Nicola’s quandary is a painful, emotionally believable one. She is attracted to, and fascinated by, Julian, the man she blames for her beloved’s death:
… the most extraordinary conviction came to Nicola that she wanted, almost more than anything else in the world, to have him hotly deny that and give chapter and verse for his complete vindication. Until that moment she had not known that any of the strangling, bewildering pain had anything to do with anyone but Brian.
Burchell perfectly captures Nicola’s constantly and consistently conflicted feelings for Julian. Nicola’s desire for releasing Julian from guilt appears “extraordinary”. Nicola yearns for Julian’s “vindication”. She experiences “strangling, bewildering pain” and she is honest with herself about it: discerning it is not borne of grief, but a re-awakened heart.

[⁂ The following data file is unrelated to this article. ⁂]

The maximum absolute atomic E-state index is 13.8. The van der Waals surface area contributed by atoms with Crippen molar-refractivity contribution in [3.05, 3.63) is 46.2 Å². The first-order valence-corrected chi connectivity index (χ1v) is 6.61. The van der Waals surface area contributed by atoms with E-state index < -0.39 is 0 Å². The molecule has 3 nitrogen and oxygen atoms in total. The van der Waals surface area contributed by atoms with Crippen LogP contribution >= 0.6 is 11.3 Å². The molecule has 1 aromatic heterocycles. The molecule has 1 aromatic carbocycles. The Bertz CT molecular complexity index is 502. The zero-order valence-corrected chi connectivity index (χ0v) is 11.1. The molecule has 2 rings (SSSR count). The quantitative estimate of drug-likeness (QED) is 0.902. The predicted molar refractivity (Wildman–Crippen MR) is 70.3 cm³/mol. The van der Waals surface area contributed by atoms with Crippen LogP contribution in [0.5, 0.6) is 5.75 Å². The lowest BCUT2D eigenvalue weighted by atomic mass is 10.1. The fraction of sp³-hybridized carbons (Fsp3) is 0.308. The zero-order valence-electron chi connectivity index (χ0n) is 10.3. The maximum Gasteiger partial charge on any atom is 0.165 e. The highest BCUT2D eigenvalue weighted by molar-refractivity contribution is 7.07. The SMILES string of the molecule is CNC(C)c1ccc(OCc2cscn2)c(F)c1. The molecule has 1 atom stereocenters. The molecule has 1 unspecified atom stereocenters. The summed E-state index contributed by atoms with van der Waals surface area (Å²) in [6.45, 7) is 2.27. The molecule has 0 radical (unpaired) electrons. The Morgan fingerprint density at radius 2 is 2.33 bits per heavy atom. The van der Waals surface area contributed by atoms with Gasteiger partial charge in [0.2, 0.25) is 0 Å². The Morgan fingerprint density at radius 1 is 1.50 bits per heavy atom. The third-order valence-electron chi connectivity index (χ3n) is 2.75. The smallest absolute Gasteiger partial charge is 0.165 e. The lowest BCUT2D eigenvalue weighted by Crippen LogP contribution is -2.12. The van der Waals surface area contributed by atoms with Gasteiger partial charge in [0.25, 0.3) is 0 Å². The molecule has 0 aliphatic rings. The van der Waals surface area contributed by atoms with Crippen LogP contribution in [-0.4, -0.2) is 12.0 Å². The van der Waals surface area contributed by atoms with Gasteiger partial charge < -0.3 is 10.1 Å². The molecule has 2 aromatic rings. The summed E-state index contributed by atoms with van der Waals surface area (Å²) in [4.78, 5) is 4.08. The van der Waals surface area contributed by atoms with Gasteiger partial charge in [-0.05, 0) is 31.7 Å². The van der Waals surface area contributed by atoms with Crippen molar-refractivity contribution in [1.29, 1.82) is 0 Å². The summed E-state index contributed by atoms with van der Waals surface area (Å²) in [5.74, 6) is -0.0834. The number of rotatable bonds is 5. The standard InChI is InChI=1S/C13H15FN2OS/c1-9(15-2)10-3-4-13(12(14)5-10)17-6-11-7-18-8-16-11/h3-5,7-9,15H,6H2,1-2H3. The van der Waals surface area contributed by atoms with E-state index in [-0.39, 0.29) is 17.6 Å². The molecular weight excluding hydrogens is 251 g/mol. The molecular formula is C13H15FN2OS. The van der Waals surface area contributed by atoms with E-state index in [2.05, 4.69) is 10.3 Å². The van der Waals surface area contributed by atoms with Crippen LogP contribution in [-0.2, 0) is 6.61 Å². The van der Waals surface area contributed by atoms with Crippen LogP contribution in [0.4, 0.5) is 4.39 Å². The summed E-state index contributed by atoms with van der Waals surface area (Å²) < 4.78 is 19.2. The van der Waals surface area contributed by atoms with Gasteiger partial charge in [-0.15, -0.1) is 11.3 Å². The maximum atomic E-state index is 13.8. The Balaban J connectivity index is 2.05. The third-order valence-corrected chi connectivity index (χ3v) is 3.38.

While some readers may grow frustrated with Nicola’s insistence on hating, resenting, and blaming Julian, the flip side is that it speaks of Nicola’s loyalty and fidelity, heroine and hero virtues the genre is very much about. Initially, when Nicola senses sympathetic inkling for Julian, she squelches it, ensuring she shows him only rancour and dislike:
Nicola stared stonily at him. Moved and thrilled though she was by Torelli’s performance, nothing could thaw the ice round her heart when she actually looked again on the the man who was to blame for Brian’s death.
He gave her a curt nod and passed on, while she found she had given him no more than a frozen, blank glance which was half embarrassment and half pure hatred.
It is evidence of Burchell’s genius that she describes Nicola’s “freezing out” of Julian and her feelings for him with what MissB calls “hard” imagery, ice and stone featuring frequently. Burchell builds towards Nicola’s softening towards Julian.
In her emotional journeying, Nicola’s lack of empathy and feeling for Julian turns to rage, something not-love but strong nevertheless. Julian elicits strong, uncontrollable feelings. This is the moment when the hero, or heroine is most likely to lash out at the Other, trying to destroy those burgeoning feelings, to return to the stasis of stone, not-feeling: